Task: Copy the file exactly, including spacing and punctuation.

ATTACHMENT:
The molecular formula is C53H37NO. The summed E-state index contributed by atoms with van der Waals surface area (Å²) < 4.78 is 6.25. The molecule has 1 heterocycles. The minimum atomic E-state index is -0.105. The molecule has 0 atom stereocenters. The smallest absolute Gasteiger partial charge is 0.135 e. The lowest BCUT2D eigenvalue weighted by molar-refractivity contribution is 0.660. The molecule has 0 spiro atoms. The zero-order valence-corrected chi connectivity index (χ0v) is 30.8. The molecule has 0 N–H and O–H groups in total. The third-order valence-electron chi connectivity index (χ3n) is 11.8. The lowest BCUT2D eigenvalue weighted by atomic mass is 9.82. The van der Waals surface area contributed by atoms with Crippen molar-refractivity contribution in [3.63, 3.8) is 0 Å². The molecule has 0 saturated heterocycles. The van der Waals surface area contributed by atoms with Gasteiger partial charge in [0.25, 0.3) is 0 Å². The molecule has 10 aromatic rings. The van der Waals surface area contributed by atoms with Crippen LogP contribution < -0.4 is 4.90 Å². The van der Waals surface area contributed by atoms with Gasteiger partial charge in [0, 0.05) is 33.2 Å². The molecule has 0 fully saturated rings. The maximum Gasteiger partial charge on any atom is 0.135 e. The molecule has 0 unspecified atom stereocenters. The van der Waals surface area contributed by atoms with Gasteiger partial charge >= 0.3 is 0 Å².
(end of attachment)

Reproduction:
The molecular formula is C53H37NO. The summed E-state index contributed by atoms with van der Waals surface area (Å²) < 4.78 is 6.25. The molecule has 1 heterocycles. The minimum atomic E-state index is -0.105. The molecule has 0 atom stereocenters. The smallest absolute Gasteiger partial charge is 0.135 e. The lowest BCUT2D eigenvalue weighted by molar-refractivity contribution is 0.660. The molecule has 0 spiro atoms. The zero-order valence-corrected chi connectivity index (χ0v) is 30.8. The molecule has 0 N–H and O–H groups in total. The third-order valence-electron chi connectivity index (χ3n) is 11.8. The lowest BCUT2D eigenvalue weighted by atomic mass is 9.82. The van der Waals surface area contributed by atoms with Crippen molar-refractivity contribution in [3.63, 3.8) is 0 Å². The molecule has 0 saturated heterocycles. The van der Waals surface area contributed by atoms with Gasteiger partial charge in [0.25, 0.3) is 0 Å². The molecule has 10 aromatic rings. The van der Waals surface area contributed by atoms with Crippen LogP contribution < -0.4 is 4.90 Å². The van der Waals surface area contributed by atoms with Gasteiger partial charge in [0, 0.05) is 33.2 Å². The molecule has 0 fully saturated rings. The maximum Gasteiger partial charge on any atom is 0.135 e. The molecule has 0 unspecified atom stereocenters. The van der Waals surface area contributed by atoms with Gasteiger partial charge >= 0.3 is 0 Å².